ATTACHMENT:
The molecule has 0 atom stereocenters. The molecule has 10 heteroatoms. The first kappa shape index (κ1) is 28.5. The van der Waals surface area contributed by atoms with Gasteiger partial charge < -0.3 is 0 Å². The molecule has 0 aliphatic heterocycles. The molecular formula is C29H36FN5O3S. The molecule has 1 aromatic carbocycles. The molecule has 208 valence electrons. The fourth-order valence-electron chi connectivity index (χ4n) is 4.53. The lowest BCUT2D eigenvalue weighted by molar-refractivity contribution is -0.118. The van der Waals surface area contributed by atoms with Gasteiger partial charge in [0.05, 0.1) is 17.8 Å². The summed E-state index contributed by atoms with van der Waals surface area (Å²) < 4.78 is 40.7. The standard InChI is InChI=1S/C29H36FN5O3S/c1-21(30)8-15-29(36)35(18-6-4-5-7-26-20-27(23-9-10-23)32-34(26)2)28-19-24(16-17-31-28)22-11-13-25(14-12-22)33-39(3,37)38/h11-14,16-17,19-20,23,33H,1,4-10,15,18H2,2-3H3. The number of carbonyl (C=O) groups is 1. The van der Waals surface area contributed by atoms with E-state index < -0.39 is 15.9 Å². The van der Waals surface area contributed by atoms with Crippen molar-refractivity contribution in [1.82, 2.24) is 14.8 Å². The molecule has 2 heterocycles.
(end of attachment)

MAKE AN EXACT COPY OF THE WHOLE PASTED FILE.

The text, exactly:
The molecule has 0 atom stereocenters. The molecule has 10 heteroatoms. The first kappa shape index (κ1) is 28.5. The van der Waals surface area contributed by atoms with Gasteiger partial charge < -0.3 is 0 Å². The molecule has 0 aliphatic heterocycles. The molecular formula is C29H36FN5O3S. The molecule has 1 aromatic carbocycles. The molecule has 208 valence electrons. The fourth-order valence-electron chi connectivity index (χ4n) is 4.53. The lowest BCUT2D eigenvalue weighted by molar-refractivity contribution is -0.118. The van der Waals surface area contributed by atoms with Gasteiger partial charge in [0.05, 0.1) is 17.8 Å². The summed E-state index contributed by atoms with van der Waals surface area (Å²) < 4.78 is 40.7. The standard InChI is InChI=1S/C29H36FN5O3S/c1-21(30)8-15-29(36)35(18-6-4-5-7-26-20-27(23-9-10-23)32-34(26)2)28-19-24(16-17-31-28)22-11-13-25(14-12-22)33-39(3,37)38/h11-14,16-17,19-20,23,33H,1,4-10,15,18H2,2-3H3. The number of carbonyl (C=O) groups is 1. The van der Waals surface area contributed by atoms with E-state index < -0.39 is 15.9 Å². The van der Waals surface area contributed by atoms with Crippen molar-refractivity contribution in [1.82, 2.24) is 14.8 Å². The molecule has 2 heterocycles.